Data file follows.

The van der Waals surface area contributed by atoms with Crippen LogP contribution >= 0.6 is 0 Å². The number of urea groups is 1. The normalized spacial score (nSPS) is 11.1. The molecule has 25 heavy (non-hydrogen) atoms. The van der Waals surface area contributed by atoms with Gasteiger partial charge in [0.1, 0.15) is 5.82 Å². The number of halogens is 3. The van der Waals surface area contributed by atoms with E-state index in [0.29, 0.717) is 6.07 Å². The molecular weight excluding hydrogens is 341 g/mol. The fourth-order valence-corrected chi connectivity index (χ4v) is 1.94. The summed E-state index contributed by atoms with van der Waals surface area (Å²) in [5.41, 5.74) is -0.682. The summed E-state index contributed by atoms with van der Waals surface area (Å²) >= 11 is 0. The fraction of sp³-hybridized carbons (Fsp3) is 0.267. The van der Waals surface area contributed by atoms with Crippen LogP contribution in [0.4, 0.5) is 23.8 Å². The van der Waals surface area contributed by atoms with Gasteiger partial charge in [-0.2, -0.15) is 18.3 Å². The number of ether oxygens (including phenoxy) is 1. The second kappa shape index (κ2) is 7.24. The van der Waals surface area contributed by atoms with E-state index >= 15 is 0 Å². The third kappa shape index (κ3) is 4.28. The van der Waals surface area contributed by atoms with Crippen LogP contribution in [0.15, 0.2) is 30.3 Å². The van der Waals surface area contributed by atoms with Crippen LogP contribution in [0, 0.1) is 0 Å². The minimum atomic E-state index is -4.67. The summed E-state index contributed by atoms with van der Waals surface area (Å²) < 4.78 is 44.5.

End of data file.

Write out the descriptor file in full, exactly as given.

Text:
The van der Waals surface area contributed by atoms with Crippen LogP contribution >= 0.6 is 0 Å². The number of urea groups is 1. The normalized spacial score (nSPS) is 11.1. The molecule has 25 heavy (non-hydrogen) atoms. The van der Waals surface area contributed by atoms with Gasteiger partial charge in [0.1, 0.15) is 5.82 Å². The number of halogens is 3. The van der Waals surface area contributed by atoms with E-state index in [0.29, 0.717) is 6.07 Å². The molecular weight excluding hydrogens is 341 g/mol. The fourth-order valence-corrected chi connectivity index (χ4v) is 1.94. The summed E-state index contributed by atoms with van der Waals surface area (Å²) in [5.41, 5.74) is -0.682. The summed E-state index contributed by atoms with van der Waals surface area (Å²) >= 11 is 0. The fraction of sp³-hybridized carbons (Fsp3) is 0.267. The van der Waals surface area contributed by atoms with Crippen LogP contribution in [0.4, 0.5) is 23.8 Å². The van der Waals surface area contributed by atoms with Gasteiger partial charge in [-0.2, -0.15) is 18.3 Å². The number of ether oxygens (including phenoxy) is 1. The second kappa shape index (κ2) is 7.24. The van der Waals surface area contributed by atoms with E-state index >= 15 is 0 Å². The third kappa shape index (κ3) is 4.28. The van der Waals surface area contributed by atoms with Crippen LogP contribution in [0.15, 0.2) is 30.3 Å². The van der Waals surface area contributed by atoms with Crippen LogP contribution in [0, 0.1) is 0 Å². The minimum atomic E-state index is -4.67. The summed E-state index contributed by atoms with van der Waals surface area (Å²) < 4.78 is 44.5.